The re-design for a large database at our company makes extensive use of composite primary keys on the database.
Forgetting performance impacts, will this cause any difficulties when working with this db in Entity Framework 4.0? The database structure is unlikely to change and I'm not looking for "philosophical" debate but what are the practical impacts?
According to Jeremy Miller, "Composite key make any kind of Object/Relational mapping and persistance in general harder." but he doesn't really say why. Is this relavent to how Entity Framework 4.0 handles keys?
No, EF4 supports composite keys just fine.
The problem is a table with a surrogate key and composite keys. You can only set a single key on each model; that key can have multiple fields, but you can only have one from the designer standpoint. Not sure about manually editing xml or code only mapping.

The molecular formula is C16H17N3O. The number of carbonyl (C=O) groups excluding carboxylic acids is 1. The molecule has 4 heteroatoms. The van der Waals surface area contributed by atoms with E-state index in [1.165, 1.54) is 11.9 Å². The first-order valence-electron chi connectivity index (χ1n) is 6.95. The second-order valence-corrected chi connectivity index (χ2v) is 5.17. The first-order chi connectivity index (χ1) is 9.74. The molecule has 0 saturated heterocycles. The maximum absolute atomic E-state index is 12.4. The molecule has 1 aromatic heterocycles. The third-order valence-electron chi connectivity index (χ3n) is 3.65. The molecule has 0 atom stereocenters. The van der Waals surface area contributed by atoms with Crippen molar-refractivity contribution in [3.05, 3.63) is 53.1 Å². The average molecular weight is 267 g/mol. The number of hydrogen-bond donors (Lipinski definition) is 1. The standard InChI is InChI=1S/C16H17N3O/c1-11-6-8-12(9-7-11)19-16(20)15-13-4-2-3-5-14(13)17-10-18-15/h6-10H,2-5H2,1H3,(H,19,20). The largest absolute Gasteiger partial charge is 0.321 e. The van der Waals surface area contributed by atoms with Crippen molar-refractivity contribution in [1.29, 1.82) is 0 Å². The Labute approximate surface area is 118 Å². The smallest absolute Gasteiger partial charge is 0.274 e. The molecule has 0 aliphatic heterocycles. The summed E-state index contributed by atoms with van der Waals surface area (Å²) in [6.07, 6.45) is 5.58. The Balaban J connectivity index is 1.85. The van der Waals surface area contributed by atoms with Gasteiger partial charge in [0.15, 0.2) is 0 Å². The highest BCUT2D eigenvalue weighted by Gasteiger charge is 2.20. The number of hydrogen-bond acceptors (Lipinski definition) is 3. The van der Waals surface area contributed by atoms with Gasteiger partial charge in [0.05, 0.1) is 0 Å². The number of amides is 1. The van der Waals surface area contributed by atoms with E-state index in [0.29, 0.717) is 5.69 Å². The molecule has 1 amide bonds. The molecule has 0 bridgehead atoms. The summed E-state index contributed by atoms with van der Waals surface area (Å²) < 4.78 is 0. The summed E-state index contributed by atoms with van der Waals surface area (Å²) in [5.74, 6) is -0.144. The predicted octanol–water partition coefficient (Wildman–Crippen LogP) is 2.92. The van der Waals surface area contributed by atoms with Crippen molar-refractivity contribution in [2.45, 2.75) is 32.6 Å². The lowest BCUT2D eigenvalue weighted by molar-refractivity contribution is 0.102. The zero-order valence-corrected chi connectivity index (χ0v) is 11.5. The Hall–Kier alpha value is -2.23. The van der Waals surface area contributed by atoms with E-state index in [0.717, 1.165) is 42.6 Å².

You can set a field as an Identity and not a key if you need a composite and surrogate key on the same table. The Identity ( Id ) field won't be used by the ObjectContext or ObjectStateTracker but will increment and be queryable just fine though.
I have had problems with EF4 and composite keys. It doesn't support columns being used as components in more than one key in a join table.
See my previous question Mapping composite foreign keys in a many-many relationship in Entity Framework for more details. The nuts of it is that when you have a join table (describing a many-many relationship) where both of the relationships use a common key, you'll get an error like
Error 3021: Problem in mapping fragments...: Each of the following columns in table PageView is mapped to multiple conceptual side properties: PageView.Version is mapped to (PageView_Association.View.Version, PageView_Association.Page.Version)
The only way around it was to duplicate the column which defeats the purpose of having it there at all.